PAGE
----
On 2 December 2020, the exhibition “Oman: the Land of Frankincense” opens in the Winter Palace, telling about various stages in the history and culture of Oman.
It presents finds from significant archaeological excavations carried out in the Sultanate of Oman over the past 50 years – archaeological treasures from the 3rd–1st millennia BC. The exhibition includes metal artefacts, very ancient stone mijmars (incense-burners), an Indus seal bearing an inscription and an astonishing stone countenance from a temple of Sin, the god of the moon.
The exhibition has been organized by the State Hermitage and the National Museum of Oman, with which the Hermitage enjoys a close partnership. Since 2014, Hermitage Director Mikhail Piotrovsky has been a member of the board of trustees of the museum in Muscat. Days of Oman in the Hermitage and Hermitage Days in Oman, collaboration between restorers and researchers have evolved into joint restoration projects and the long-term exchange of exhibits. The Hermitage has become the first international venue for the Corner of Oman project, under which the exhibition “Oman: the Land of Frankincense” will run for over a year. A reciprocal year-long exhibition devoted to Islam in Russia is going off to Muscat and will be presented in the National Museum of Oman as the first “Corner of the State Hermitage” in the Middle East. It is important to stress that this initiative was proposed by the chairman of the board of trustees of the National Museum of Oman, the present ruler of the Sultanate, His Highness Sultan Haitham bin Tariq Al Said, when he held the position of Minister of Culture. Both exhibitions will further an exchange of knowledge and inter-cultural dialogue between Oman and Russia.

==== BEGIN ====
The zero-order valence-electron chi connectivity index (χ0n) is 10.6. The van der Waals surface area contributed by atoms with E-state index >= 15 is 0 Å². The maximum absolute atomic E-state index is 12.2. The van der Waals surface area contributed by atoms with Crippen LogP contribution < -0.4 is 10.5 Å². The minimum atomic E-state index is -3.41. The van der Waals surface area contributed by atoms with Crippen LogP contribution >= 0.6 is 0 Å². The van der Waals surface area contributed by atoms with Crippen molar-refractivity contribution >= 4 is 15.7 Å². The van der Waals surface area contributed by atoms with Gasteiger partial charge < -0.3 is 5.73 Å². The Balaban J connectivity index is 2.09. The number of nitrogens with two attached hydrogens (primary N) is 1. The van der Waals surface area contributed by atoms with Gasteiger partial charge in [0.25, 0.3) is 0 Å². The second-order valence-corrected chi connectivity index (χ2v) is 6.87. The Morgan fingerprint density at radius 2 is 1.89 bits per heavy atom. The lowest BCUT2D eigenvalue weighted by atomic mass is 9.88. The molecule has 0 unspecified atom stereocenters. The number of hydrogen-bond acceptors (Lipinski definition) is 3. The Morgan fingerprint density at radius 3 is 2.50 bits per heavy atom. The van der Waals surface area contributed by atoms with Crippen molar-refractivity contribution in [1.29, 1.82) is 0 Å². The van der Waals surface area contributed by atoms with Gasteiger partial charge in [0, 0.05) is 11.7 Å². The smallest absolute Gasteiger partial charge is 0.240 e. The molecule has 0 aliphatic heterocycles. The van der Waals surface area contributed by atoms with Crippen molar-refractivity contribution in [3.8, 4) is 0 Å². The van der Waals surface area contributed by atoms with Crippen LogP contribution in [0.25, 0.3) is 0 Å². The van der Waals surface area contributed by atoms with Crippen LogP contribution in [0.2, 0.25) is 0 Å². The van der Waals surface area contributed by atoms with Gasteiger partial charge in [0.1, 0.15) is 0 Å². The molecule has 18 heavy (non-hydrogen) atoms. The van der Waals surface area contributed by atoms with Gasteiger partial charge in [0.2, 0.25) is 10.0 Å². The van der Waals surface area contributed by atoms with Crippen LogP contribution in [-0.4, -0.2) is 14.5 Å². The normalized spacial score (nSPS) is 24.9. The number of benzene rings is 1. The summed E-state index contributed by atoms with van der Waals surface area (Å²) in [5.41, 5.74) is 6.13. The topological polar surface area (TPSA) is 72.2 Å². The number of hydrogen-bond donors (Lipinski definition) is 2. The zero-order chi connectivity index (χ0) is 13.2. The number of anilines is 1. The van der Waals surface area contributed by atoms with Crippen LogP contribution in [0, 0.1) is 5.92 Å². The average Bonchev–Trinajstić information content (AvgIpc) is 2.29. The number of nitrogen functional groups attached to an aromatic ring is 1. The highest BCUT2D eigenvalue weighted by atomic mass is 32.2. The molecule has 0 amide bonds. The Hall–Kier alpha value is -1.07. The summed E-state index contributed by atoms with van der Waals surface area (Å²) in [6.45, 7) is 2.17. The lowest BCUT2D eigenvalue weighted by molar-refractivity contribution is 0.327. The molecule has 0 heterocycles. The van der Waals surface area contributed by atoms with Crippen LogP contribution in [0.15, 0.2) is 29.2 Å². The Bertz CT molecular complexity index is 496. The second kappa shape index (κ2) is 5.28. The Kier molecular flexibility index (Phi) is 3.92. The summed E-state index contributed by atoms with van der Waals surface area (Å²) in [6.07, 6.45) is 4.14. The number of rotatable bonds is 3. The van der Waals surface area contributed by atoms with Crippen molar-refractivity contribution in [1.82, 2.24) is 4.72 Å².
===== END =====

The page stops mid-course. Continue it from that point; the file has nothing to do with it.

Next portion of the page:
The Sultanate of Oman is situated in the south-east of the Arabian peninsula and has land borders with the United Arab Emirates, Saudi Arabia and Yemen. In ancient times, the Arabian Gulf region played an important role as a centre for the spread and propagation of cultural processes. In this area, the interests of the Mesopotamian and Indus civilizations intersected and encounters with them led to the local culture producing an amazing fusion.
The exhibition “Oman: the Land of Frankincense” is made up of four thematic sections. One of them is devoted to Magan, the oldest known civilization on the territory of Oman. The second part tells about the legendary Land of Frankincense to which four UNESCO World Heritage sites belong. The third and fourth sections are connected with the Iron Age and demonstrate the snake cults that existed in Arabia before the transition to monotheism. The third section also devotes attention to the history of the migration of the Al-Azd tribes from Yemen into the internal regions of Oman and the subsequent formation in Oman of an Arab identity in the form that it is known today. In the fourth section, visitors are introduced to outstanding archaeological finds from the Mudhar site that are unparalleled on the territory of Arabia, indeed throughout the Middle East.